What to eat in
Delicious purple sprouting broccoli is available in April – and rhubarb can be used in a range of pleasing puddings
In April, there are plenty of seasonal treats available – and one of these is rhubarb. Although it's actually a vegetable, rhubarb is nearly always treated as a fruit, cooked and sweetened with sugar or honey and added to desserts. It's surprisingly good in savoury dishes too though, and goes particularly well with duck, pork or strongly flavoured fish such as mackerel.
Rhubarb tastes too tart to eat raw, so cook it by roasting or stewing. Or try poaching 500g chopped rhubarb with a cup of orange juice and 75g sugar. When the rhubarb has softened, strain off the syrupy juice – this can be added to Champagne or Prosecco for a wonderful sparkly cocktail, while the cooked rhubarb can be used in a pie or crumble.
In sweet dishes, finely chopped stem ginger is the perfect addition to roasted rhubarb. For a mouth-watering rhubarb fool, purée roasted or stewed rhubarb and fold into equal quantities of custard and whipped cream, then stir in the ginger.
Rhubarb, pear and ginger crumble
300g rhubarb, cut into 2cm chunks
2 large conference pears, peeled, cored and chopped into chunks
2 pieces stem ginger, finely chopped
2 tablespoons caster sugar
2 tablespoon orange juice
200g plain flour
100g granulated sugar
Put the rhubarb, pears and ginger into a saucepan with the caster sugar and orange juice and simmer gently for about seven minutes until the fruit is soft but not too mushy. Pour into an ovenproof dish.
Rub together the flour and butter until it resembles fine breadcrumbs, then stir in the granulated sugar. Alternatively, if you have one, whizz the flour, butter and sugar together in a food processor. Sprinkle the crumble mixture over the cooked fruit and press down lightly with a fork.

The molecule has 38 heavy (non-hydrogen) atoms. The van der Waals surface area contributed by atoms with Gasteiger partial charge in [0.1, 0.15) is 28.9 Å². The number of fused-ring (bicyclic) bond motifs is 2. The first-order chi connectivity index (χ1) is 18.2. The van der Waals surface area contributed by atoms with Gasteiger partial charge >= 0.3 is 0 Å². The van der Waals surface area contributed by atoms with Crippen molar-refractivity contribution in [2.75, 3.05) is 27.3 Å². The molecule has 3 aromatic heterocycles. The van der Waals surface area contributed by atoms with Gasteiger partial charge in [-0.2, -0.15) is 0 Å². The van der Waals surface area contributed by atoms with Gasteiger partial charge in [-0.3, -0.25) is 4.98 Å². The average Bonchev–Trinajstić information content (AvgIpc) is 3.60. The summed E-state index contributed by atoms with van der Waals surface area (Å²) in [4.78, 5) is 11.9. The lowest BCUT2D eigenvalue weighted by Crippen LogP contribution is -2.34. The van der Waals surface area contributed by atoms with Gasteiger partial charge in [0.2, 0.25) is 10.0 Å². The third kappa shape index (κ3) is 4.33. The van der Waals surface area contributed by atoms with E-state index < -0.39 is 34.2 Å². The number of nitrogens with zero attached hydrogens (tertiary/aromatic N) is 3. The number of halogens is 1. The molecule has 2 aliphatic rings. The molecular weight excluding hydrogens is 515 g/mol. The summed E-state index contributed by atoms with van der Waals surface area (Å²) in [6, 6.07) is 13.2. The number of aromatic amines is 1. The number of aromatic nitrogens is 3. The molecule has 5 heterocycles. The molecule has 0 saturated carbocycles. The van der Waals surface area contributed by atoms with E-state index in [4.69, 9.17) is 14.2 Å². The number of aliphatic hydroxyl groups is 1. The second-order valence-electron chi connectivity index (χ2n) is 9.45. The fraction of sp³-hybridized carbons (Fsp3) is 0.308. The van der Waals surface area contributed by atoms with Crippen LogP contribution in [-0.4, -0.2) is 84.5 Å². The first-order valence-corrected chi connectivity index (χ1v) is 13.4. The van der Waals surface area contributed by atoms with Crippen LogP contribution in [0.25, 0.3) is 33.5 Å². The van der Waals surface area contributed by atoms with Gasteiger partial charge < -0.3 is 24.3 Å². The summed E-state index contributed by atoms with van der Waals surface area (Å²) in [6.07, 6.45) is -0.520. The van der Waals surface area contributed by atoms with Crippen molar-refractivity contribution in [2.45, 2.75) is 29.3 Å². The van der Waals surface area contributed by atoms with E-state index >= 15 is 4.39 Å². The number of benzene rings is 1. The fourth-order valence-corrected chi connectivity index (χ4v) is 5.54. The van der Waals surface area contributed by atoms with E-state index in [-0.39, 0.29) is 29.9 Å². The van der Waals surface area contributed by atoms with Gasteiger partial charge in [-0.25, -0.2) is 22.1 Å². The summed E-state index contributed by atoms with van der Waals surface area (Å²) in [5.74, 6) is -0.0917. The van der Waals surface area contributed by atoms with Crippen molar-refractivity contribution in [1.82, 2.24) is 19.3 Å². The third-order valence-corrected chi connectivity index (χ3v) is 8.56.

Bake in a pre-heated oven at 180C for 30-40 minutes, until golden brown. Serve hot with custard or ice-cream.
Good for you
Purple sprouting broccoli is readily available this month. This tender, deeply-coloured cousin of calabrese, or standard green broccoli, can be cooked in much the same way. Steamed gently for about five minutes, the long, thin florets are delicious served simply with melted butter and lemon juice, and they make a fantastic alternative to toast soldiers when dipped into a soft-boiled egg. Or use to fill a quiche with some strong, tasty cheddar.
In many kitchen gardens, kale will still be growing strongly. An often under-rated vegetable – once considered only suitable as winter feed for sheep and cattle – it's now having a bit of a comeback, often appearing on the menu of fancy restaurants.
With good reason, too – kale is extremely good for you, being packed with calcium and high in vitamins A and C. Cooked correctly, kale can be delicious too. It can be boiled, like cabbage, but is so much nicer when given some special treatment – try sautéing in butter with onion, garlic and finely chopped red chilli, then add a little vegetable stock and simmer until the kale is tender.
Kale can be used in any recipe that calls for spinach – it has more body and texture than spinach so makes a robust substitute. Steamed kale can be mixed with ricotta cheese and used to stuff cannelloni or savoury pancakes.
Kale comes in several different varieties: curly green kale is the most common, but cavolo nero – an almost black, Italian variety – is worth seeking out. Then there's Redbor, a frilly red version to add a splash of colour to your plate – and which makes a tasty version of crispy Chinese seaweed when finely shredded and stir-fried in sesame oil with a little salt and sugar.
Leeks and kale are perfect together, especially when combined with strong-flavoured cheese, such as Stilton. Try adding these ingredients to risotto, pasta sauces and pies.
Little Green Space April 2016